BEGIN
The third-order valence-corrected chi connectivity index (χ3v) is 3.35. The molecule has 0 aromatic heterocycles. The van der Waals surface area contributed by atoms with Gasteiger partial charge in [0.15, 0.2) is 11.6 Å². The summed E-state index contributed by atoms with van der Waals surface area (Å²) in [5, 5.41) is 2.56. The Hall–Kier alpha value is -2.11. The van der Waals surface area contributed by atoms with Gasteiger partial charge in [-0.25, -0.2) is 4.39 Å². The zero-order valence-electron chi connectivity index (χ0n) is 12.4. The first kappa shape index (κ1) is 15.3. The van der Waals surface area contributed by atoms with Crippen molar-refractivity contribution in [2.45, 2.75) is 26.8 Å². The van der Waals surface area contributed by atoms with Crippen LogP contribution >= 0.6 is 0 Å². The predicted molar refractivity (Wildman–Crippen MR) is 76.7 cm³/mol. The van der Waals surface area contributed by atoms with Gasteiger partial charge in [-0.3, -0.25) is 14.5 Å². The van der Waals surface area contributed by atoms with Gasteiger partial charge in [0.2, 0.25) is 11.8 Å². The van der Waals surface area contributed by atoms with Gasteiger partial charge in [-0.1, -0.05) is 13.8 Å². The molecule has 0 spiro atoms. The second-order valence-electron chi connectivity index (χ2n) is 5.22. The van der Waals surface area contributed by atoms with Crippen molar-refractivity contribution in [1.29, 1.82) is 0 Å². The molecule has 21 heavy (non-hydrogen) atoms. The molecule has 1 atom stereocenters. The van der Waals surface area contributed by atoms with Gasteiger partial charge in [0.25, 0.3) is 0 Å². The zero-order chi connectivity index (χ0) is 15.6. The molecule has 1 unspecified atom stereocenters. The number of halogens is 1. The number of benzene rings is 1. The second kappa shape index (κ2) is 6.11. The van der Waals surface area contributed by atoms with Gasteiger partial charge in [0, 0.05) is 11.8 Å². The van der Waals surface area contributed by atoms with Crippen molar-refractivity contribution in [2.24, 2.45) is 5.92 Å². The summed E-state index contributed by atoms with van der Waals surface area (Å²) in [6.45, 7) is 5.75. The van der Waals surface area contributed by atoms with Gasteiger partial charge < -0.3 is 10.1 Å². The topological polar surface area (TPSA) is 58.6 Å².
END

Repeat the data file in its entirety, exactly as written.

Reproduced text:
The third-order valence-corrected chi connectivity index (χ3v) is 3.35. The molecule has 0 aromatic heterocycles. The van der Waals surface area contributed by atoms with Gasteiger partial charge in [0.15, 0.2) is 11.6 Å². The summed E-state index contributed by atoms with van der Waals surface area (Å²) in [5, 5.41) is 2.56. The Hall–Kier alpha value is -2.11. The van der Waals surface area contributed by atoms with Gasteiger partial charge in [-0.25, -0.2) is 4.39 Å². The zero-order valence-electron chi connectivity index (χ0n) is 12.4. The first kappa shape index (κ1) is 15.3. The van der Waals surface area contributed by atoms with Crippen molar-refractivity contribution in [2.45, 2.75) is 26.8 Å². The van der Waals surface area contributed by atoms with Crippen LogP contribution >= 0.6 is 0 Å². The predicted molar refractivity (Wildman–Crippen MR) is 76.7 cm³/mol. The van der Waals surface area contributed by atoms with Gasteiger partial charge in [-0.3, -0.25) is 14.5 Å². The van der Waals surface area contributed by atoms with Gasteiger partial charge in [0.2, 0.25) is 11.8 Å². The van der Waals surface area contributed by atoms with Gasteiger partial charge in [-0.1, -0.05) is 13.8 Å². The molecule has 0 spiro atoms. The second-order valence-electron chi connectivity index (χ2n) is 5.22. The van der Waals surface area contributed by atoms with Crippen molar-refractivity contribution in [1.29, 1.82) is 0 Å². The molecule has 21 heavy (non-hydrogen) atoms. The molecule has 1 atom stereocenters. The van der Waals surface area contributed by atoms with Gasteiger partial charge in [0.25, 0.3) is 0 Å². The zero-order chi connectivity index (χ0) is 15.6. The molecule has 1 unspecified atom stereocenters. The number of halogens is 1. The number of benzene rings is 1. The second kappa shape index (κ2) is 6.11. The van der Waals surface area contributed by atoms with Gasteiger partial charge in [0, 0.05) is 11.8 Å². The van der Waals surface area contributed by atoms with Crippen molar-refractivity contribution in [2.24, 2.45) is 5.92 Å². The summed E-state index contributed by atoms with van der Waals surface area (Å²) in [6.45, 7) is 5.75. The van der Waals surface area contributed by atoms with Gasteiger partial charge < -0.3 is 10.1 Å². The topological polar surface area (TPSA) is 58.6 Å².